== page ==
You wonder whether you're doing enough to prepare your toddler for reading and writing. If you're teaching him to recognize letters of the alphabet and their sounds, you're on the right track.
The National Early Literacy Panel assessed the most rigorous scientific research available on the development of early literacy skills in children from birth to age 5. They concluded that a grasp of the alphabet and phonics awareness were two of the "strongest and most consistent predictors" of future literacy development.
Because toddlers have a natural curiosity about the world around them, you can spark your little one's interest in the alphabet by engaging him in entertaining, yet educational, activities. He'll have so much fun, he won't suspect that you're grooming him for future kindergarten star-status.
Buy a bag of refrigerator magnets and use them to begin teaching letter recognition. "The most important word to a toddler is his name, so that's where you should begin alphabet knowledge," says Marilyn Duncan, former teacher and author of The Kindergarten Book: A Guide to Literacy Instruction." Place only the letters of your child's name on the refrigerator. If his name is Timothy, for example, he might only pay attention to the "T" for a long time. Eventually, he'll gain interest in the other letters. When he knows his name, move on to other important words in his world, such as "mommy," "daddy" and the names of siblings.
Songs and rhymes are another way to build understanding of alphabet knowledge. Parents often begin by singing the "ABC" song. This is a good start.
"My 2-year-old daughter sings her ABCs every time she washes her hands," says Alison Deisher, an elementary school teacher in Vandalia, Ohio.
Once your child can sing the alphabet song, follow through with meaningful connections to the letters. She can put together an alphabet puzzle or play with foam letters in the tub as she sings the song. Use music and rhyme throughout the day. Sing "Twinkle, Twinkle, Little Star" with your child and challenge her to pick up her toys before you're finished singing.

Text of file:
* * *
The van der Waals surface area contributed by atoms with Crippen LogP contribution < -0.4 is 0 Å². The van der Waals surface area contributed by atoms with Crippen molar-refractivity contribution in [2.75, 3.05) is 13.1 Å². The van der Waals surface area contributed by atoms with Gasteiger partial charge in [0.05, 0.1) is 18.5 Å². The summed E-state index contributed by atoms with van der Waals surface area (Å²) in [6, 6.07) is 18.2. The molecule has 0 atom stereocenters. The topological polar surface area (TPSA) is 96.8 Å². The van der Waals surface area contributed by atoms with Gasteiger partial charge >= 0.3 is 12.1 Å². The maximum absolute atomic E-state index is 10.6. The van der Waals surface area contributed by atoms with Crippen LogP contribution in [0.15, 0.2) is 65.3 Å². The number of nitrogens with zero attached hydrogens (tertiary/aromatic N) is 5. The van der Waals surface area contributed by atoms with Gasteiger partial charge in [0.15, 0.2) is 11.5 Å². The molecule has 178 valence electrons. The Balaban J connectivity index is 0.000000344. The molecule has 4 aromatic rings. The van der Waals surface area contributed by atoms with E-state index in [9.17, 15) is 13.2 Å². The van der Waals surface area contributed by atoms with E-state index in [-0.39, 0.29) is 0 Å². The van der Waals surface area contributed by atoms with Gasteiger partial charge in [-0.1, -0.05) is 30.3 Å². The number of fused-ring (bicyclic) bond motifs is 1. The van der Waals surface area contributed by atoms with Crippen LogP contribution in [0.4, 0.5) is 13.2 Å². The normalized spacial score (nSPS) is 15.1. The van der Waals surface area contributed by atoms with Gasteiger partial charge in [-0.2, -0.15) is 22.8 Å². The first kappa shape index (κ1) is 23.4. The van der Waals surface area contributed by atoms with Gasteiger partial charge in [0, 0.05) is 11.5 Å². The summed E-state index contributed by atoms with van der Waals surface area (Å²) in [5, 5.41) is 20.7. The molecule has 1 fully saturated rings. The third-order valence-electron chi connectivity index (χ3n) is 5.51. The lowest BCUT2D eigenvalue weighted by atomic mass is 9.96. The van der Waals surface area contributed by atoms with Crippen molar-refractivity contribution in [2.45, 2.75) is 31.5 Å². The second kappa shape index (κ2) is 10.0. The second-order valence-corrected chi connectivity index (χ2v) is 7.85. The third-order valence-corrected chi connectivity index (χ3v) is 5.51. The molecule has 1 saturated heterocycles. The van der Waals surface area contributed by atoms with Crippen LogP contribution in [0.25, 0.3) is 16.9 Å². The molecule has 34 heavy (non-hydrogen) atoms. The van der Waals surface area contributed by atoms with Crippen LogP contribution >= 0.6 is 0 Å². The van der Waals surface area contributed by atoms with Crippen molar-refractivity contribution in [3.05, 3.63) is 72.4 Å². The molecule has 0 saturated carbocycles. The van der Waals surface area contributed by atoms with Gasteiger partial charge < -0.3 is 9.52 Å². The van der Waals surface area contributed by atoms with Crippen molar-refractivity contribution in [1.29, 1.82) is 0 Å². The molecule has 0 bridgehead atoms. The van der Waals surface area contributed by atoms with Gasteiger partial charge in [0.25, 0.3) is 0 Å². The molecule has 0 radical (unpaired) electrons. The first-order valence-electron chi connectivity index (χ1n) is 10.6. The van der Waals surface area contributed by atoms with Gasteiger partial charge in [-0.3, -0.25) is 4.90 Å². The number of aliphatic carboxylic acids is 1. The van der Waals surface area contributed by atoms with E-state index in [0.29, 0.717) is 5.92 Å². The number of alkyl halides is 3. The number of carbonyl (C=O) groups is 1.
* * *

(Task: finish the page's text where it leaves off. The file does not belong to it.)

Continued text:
"Nursery rhymes, familiar songs and poetry are wonderful ways for young children to develop phonemic awareness—the ability to hear the sounds in words before they are able to recognize letters or record those letters," says Duncan.
Designate a corner of your child's room as his "book nook." Stock it with colorful, sturdy books that he can easily reach.
"Reading books to children is the best way for them to begin to understand that print contains a message," Duncan says.
Toddlers particularly enjoy stories such as Brown Bear, Brown Bear, What Do You See? that have repeating word patterns. Your job as a parent is to foster enjoyment, and providing your child with books that delight with sound will make that job easier. Your child's interest in the printed word will come when he is developmentally ready to recognize letters and words.
Entertain your little one with alphabet games. Use wood or foam letters—choose letters your child knows. She can close her eyes as you hide the letters around the room. Ask her to find an "A" and a "B" and return them to you. For toddlers who make letter-sound connections, hide objects—such as a ball—and ask your child to find something that begins with "B."
Play a matching game, suggests Deisher. Make two cards—upper case and lower case—for each letter of the alphabet that your child knows. Use only four or five different letter pairs. Set down the upper case letters and ask her to find their matches. A variation is to match the letter and a picture of word that has that beginning sound, such as "D" with dog.
Toddlers love to use their senses to discover the world around them. Make large, cut-out letters from cardboard. Cover them in sandpaper or a furry material and let your child handle and play with them, recommends Deisher. Talk about the letters as she runs her fingers along them. You might say, for example, "Stella, let's find something that begins with an 'F.'"
Spread flour or shaving cream on a table and help her draw letters in it with her finger. Take her hand and guide her as she writes the letters in the flour with her index finger. Next, help her write her name or other simple words.
What child doesn't like an occasional cookie? Your little one can learn while he eats. Bake a batch of alphabet cookies using alphabet cookie cutters and your favorite recipe. He can help mix ingredients and spread icing on the ABC treats. Talk about the alphabet as you bake: "We're putting butter in the cookies, Sam. What letter does butter begin with?"
Make a "D" cookie for daddy, an "M" for mommy, and one for each sibling's name. Don't forget your little baker's initial!